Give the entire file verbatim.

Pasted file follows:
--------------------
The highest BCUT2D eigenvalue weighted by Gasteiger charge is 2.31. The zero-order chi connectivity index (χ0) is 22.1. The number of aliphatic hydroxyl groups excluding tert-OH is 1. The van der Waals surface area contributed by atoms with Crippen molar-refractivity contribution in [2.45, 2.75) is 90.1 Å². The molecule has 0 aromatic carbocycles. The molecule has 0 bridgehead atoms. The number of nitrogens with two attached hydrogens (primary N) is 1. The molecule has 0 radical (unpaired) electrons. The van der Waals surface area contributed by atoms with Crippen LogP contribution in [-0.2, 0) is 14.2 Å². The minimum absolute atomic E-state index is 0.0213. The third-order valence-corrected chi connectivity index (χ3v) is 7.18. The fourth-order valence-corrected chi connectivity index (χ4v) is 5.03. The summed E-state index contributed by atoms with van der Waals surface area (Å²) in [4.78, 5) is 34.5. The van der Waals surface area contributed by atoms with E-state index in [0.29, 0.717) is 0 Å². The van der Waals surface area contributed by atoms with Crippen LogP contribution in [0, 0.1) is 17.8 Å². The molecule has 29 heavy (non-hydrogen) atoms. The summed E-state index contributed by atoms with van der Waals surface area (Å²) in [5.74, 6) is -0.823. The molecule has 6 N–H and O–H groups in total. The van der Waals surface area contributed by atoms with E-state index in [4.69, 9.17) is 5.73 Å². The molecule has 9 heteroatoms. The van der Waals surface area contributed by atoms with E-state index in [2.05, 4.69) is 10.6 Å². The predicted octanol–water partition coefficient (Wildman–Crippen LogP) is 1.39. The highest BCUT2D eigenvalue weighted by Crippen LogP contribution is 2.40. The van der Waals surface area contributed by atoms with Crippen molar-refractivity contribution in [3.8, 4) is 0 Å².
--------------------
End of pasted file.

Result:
The highest BCUT2D eigenvalue weighted by Gasteiger charge is 2.31. The zero-order chi connectivity index (χ0) is 22.1. The number of aliphatic hydroxyl groups excluding tert-OH is 1. The van der Waals surface area contributed by atoms with Crippen molar-refractivity contribution in [2.45, 2.75) is 90.1 Å². The molecule has 0 aromatic carbocycles. The molecule has 0 bridgehead atoms. The number of nitrogens with two attached hydrogens (primary N) is 1. The molecule has 0 radical (unpaired) electrons. The van der Waals surface area contributed by atoms with Crippen LogP contribution in [-0.2, 0) is 14.2 Å². The minimum absolute atomic E-state index is 0.0213. The third-order valence-corrected chi connectivity index (χ3v) is 7.18. The fourth-order valence-corrected chi connectivity index (χ4v) is 5.03. The summed E-state index contributed by atoms with van der Waals surface area (Å²) in [4.78, 5) is 34.5. The van der Waals surface area contributed by atoms with E-state index in [0.29, 0.717) is 0 Å². The van der Waals surface area contributed by atoms with Crippen LogP contribution in [0, 0.1) is 17.8 Å². The molecule has 29 heavy (non-hydrogen) atoms. The summed E-state index contributed by atoms with van der Waals surface area (Å²) in [5.74, 6) is -0.823. The molecule has 6 N–H and O–H groups in total. The van der Waals surface area contributed by atoms with E-state index in [4.69, 9.17) is 5.73 Å². The molecule has 9 heteroatoms. The van der Waals surface area contributed by atoms with E-state index in [2.05, 4.69) is 10.6 Å². The predicted octanol–water partition coefficient (Wildman–Crippen LogP) is 1.39. The highest BCUT2D eigenvalue weighted by Crippen LogP contribution is 2.40. The van der Waals surface area contributed by atoms with Crippen molar-refractivity contribution in [3.8, 4) is 0 Å².